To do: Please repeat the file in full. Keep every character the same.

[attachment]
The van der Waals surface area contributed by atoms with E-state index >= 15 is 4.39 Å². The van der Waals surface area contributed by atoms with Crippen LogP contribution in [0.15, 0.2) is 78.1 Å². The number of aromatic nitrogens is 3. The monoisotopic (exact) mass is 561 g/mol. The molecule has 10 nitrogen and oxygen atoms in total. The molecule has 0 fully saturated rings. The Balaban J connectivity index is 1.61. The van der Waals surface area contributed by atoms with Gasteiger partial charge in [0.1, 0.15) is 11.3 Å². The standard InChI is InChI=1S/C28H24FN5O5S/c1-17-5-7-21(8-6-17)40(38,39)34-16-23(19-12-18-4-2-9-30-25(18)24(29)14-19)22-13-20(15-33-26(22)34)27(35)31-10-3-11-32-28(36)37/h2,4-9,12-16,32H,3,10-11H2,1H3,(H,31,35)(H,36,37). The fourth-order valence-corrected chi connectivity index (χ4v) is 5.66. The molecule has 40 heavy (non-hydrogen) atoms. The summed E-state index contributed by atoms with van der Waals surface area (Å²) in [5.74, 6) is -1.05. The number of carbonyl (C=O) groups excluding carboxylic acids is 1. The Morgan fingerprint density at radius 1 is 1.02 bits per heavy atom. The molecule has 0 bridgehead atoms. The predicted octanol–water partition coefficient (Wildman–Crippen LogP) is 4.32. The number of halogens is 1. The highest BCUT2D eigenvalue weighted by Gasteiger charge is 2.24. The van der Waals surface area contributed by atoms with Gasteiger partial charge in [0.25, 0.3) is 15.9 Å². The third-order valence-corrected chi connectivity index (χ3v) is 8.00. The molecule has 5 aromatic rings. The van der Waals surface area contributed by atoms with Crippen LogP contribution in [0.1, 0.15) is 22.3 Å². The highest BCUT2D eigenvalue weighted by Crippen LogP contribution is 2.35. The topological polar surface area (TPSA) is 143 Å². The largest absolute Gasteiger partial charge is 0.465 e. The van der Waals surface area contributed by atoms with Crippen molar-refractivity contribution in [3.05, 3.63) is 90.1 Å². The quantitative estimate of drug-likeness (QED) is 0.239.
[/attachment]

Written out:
The van der Waals surface area contributed by atoms with E-state index >= 15 is 4.39 Å². The van der Waals surface area contributed by atoms with Crippen LogP contribution in [0.15, 0.2) is 78.1 Å². The number of aromatic nitrogens is 3. The monoisotopic (exact) mass is 561 g/mol. The molecule has 10 nitrogen and oxygen atoms in total. The molecule has 0 fully saturated rings. The Balaban J connectivity index is 1.61. The van der Waals surface area contributed by atoms with Gasteiger partial charge in [0.1, 0.15) is 11.3 Å². The standard InChI is InChI=1S/C28H24FN5O5S/c1-17-5-7-21(8-6-17)40(38,39)34-16-23(19-12-18-4-2-9-30-25(18)24(29)14-19)22-13-20(15-33-26(22)34)27(35)31-10-3-11-32-28(36)37/h2,4-9,12-16,32H,3,10-11H2,1H3,(H,31,35)(H,36,37). The fourth-order valence-corrected chi connectivity index (χ4v) is 5.66. The molecule has 40 heavy (non-hydrogen) atoms. The summed E-state index contributed by atoms with van der Waals surface area (Å²) in [5.74, 6) is -1.05. The number of carbonyl (C=O) groups excluding carboxylic acids is 1. The Morgan fingerprint density at radius 1 is 1.02 bits per heavy atom. The molecule has 0 bridgehead atoms. The predicted octanol–water partition coefficient (Wildman–Crippen LogP) is 4.32. The number of halogens is 1. The highest BCUT2D eigenvalue weighted by Gasteiger charge is 2.24. The van der Waals surface area contributed by atoms with Gasteiger partial charge in [0.25, 0.3) is 15.9 Å². The third-order valence-corrected chi connectivity index (χ3v) is 8.00. The molecule has 5 aromatic rings. The van der Waals surface area contributed by atoms with Crippen LogP contribution in [0.1, 0.15) is 22.3 Å². The highest BCUT2D eigenvalue weighted by Crippen LogP contribution is 2.35. The topological polar surface area (TPSA) is 143 Å². The largest absolute Gasteiger partial charge is 0.465 e. The van der Waals surface area contributed by atoms with Crippen molar-refractivity contribution in [3.05, 3.63) is 90.1 Å². The quantitative estimate of drug-likeness (QED) is 0.239.